The Fourth Industrial Revolution is well underway, with automation, AI, and machine learning becoming a reality.
The Fourth Industrial Revolution, also known as Industry 4.0, has created boundless opportunities to make improvements to existing processes. The Industrial Internet of Things (IIoT) in particular promises to revolutionise manufacturing and engineering businesses.
The IIoT is a technology solution. It relies on sensors and smart devices to collect and collate data from equipment relating to its performance and operation. It simply wouldn’t exist without the technology platform that enables it.
But success in the use of the IIoT demands more than just technology. While it is important to understand the potential benefits of IIoT, a mature strategy for its adoption acknowledges the presence of some of the wider organisational challenges to its adoption.
The IIoT is all about the flow of data. Now, collecting and analysing business data isn’t an especially new idea. But when there are very large datasets involved, it is necessary to be able to handle high volumes of data, and more particularly to be able to analyse that data effectively. Assuming that established data analytics processes will automatically be able to cope with IIoT data could be shortsighted.
In the maintenance sector, the IIoT’s value can be seen in the way it can help avoid unwanted downtime. If a machine is getting too hot, or generating excessive vibration, readings taken from that machine can be spotted immediately and action can be taken. It might be something as simple as a part needing to be cleaned or required adjustments to the lubrication. The sooner it is dealt with the less likely a problematic failure will occur.
“When it comes to maintenance, repair and operations (MRO), so much of what takes place today would have been familiar to anyone working in the field 10 or 20 years ago,” says Richard Jeffers, Director for Maintenance Solutions at RS. “Something stops working, an engineer is summoned to fix it, they identify the problem, source the relevant parts and get everything back on track.”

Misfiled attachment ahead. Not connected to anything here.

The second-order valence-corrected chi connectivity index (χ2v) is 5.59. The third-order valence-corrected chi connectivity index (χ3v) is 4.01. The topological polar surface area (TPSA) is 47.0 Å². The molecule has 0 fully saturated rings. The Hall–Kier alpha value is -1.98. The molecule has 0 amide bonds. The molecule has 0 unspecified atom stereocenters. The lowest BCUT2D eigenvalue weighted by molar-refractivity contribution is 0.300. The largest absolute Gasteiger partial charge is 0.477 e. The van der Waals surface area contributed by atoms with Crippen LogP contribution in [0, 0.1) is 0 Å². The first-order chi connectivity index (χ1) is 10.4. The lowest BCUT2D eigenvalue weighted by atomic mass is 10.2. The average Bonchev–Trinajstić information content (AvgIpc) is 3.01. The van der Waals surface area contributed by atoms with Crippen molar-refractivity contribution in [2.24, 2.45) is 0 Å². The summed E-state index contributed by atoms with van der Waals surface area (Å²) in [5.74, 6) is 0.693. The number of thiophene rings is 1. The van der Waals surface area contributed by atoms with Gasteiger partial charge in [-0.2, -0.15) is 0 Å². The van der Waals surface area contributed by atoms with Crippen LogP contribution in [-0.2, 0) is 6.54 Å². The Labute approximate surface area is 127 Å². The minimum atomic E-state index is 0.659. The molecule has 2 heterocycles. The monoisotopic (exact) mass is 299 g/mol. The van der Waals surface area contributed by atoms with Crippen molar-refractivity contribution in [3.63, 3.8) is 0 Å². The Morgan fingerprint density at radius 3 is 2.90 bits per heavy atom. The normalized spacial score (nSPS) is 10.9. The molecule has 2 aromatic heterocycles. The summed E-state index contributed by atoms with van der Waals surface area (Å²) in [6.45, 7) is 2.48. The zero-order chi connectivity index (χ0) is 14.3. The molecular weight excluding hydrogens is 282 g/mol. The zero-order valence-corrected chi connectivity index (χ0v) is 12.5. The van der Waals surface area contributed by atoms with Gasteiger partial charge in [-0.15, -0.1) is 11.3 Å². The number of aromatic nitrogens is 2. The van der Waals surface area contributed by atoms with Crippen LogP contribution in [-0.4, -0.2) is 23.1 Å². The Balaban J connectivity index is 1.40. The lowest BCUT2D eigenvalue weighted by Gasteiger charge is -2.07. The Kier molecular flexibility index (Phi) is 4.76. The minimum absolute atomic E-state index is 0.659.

There’s little doubt that smart machines and sensors are better than people at capturing data like that in real-time. They can also transmit it in real-time too, providing accuracy, reliability, and consistency of information. Maintenance can become a proactive, preventative measure rather than a break-fix initiative.
A well-run, properly executed predictive maintenance programme can decrease breakdowns by 70%-75%, increase uptime by between 35% and 45%, and help deliver a 10-fold increase in ROI.
IIoT also offers opportunities for increased automation. Resources can be better planned and allocated, with routine, mundane operations taken on by robots, leaving people time to do more valuable tasks. Twinned with a pro-active maintenance strategy based on condition monitoring, this can lead to increased productivity and efficiency as well as reductions in downtime.
"So much of what takes place today would have been familiar to anyone working in the field 10 or 20 years ago"Richard Jeffers, Director for Maintenance Solutions at RS
In the Indirect Procurement Report 2020: The Evolution of MRO – RS Components’ white paper produced in partnership with the Chartered Institute of Procurement & Supply (CIPS) – just 5% of UK businesses said they had an IIoT strategy in place.
“One of the biggest barriers to a successful implementation of the IIoT can be trying to balance the competing needs of organisation technology (OT) and information technology (IT) within a business,” Richard Jeffers explains. “Everyone concerned with engineering and manufacturing for a large business may be completely convinced of the needs to embrace the IIoT, but that still isn’t always enough.”